V753. The '&=' operation always sets a value of 'Foo' variable to zero.


The analyzer detected that applying a bitwise "AND" operator to a variable results in setting its value to zero, which is strange because a simpler way to get a null value is by using an assignment operation. If this operation participates in a series of computations, it is likely to execute incorrectly – for example, it is applied to a wrong variable, or a wrong constant is used as the right operand because of a typo.

There are several scenarios when this warning is triggered.

The first case is when the operator is sequentially applied to a variable with unknown value and the right operand is represented by such constants that lead to the expression evaluating to zero:

void foo(int A)
{
   A &= 0xf0;
   .... 
   A &= 1;
   
   // 'A' now always equals 0.
}

Executing these two operations will result in a null value regardless of the initial value of the 'A' variable. This code probably contains an error, and the programmer needs to check the correctness of the constants used.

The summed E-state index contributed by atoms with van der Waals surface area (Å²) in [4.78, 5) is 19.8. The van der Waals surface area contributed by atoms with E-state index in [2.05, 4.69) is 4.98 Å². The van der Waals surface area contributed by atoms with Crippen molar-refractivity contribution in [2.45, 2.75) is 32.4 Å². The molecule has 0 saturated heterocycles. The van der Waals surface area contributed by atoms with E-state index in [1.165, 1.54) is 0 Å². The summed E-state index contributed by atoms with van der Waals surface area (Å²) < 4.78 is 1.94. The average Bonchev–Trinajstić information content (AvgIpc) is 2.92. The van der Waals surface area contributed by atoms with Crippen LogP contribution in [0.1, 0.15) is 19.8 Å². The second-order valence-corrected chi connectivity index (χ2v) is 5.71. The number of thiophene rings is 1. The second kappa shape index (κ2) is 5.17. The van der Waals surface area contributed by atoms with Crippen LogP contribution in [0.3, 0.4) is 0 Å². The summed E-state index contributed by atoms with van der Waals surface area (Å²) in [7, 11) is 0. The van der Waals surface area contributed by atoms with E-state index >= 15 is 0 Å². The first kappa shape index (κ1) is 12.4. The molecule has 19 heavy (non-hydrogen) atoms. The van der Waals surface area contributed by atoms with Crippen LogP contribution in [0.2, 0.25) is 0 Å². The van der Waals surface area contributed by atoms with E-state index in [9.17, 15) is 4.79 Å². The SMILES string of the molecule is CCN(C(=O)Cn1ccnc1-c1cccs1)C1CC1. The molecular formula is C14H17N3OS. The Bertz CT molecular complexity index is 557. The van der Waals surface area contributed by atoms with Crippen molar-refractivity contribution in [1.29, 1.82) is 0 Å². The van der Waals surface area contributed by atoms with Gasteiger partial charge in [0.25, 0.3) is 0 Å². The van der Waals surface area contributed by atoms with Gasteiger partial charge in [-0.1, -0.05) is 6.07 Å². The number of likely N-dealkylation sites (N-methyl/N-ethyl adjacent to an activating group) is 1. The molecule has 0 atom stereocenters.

The second case deals with applying the operator to a variable whose value is known:

void foo()
{
   int C;
   .... 
   C = 1;
   ....
   C &= 2;
   
   // C == 0
}

In this case, the result is a null value, too. Like in the previous case, the programmer needs to check the correctness of the constants used.

The diagnostic can also be triggered by the following code, which is quite common:

void foo()
{
   int flags;
   .... 
   flags = 1;
   ....
   flags &= ~flags;
   ....
}

This technique is sometimes used by programmers to reset a set of flags. We believe that this technique is unjustified and may confuse your colleagues. A simple assignment is more preferable:

void foo()
{
   int flags;
   .... 
   flags = 1;
   ....
   flags = 0;
   ....
}

According to Common Weakness Enumeration, potential errors found by using this diagnostic are classified as CWE-682.


Bugs Found

Checked Projects
364
Collected Errors
13 504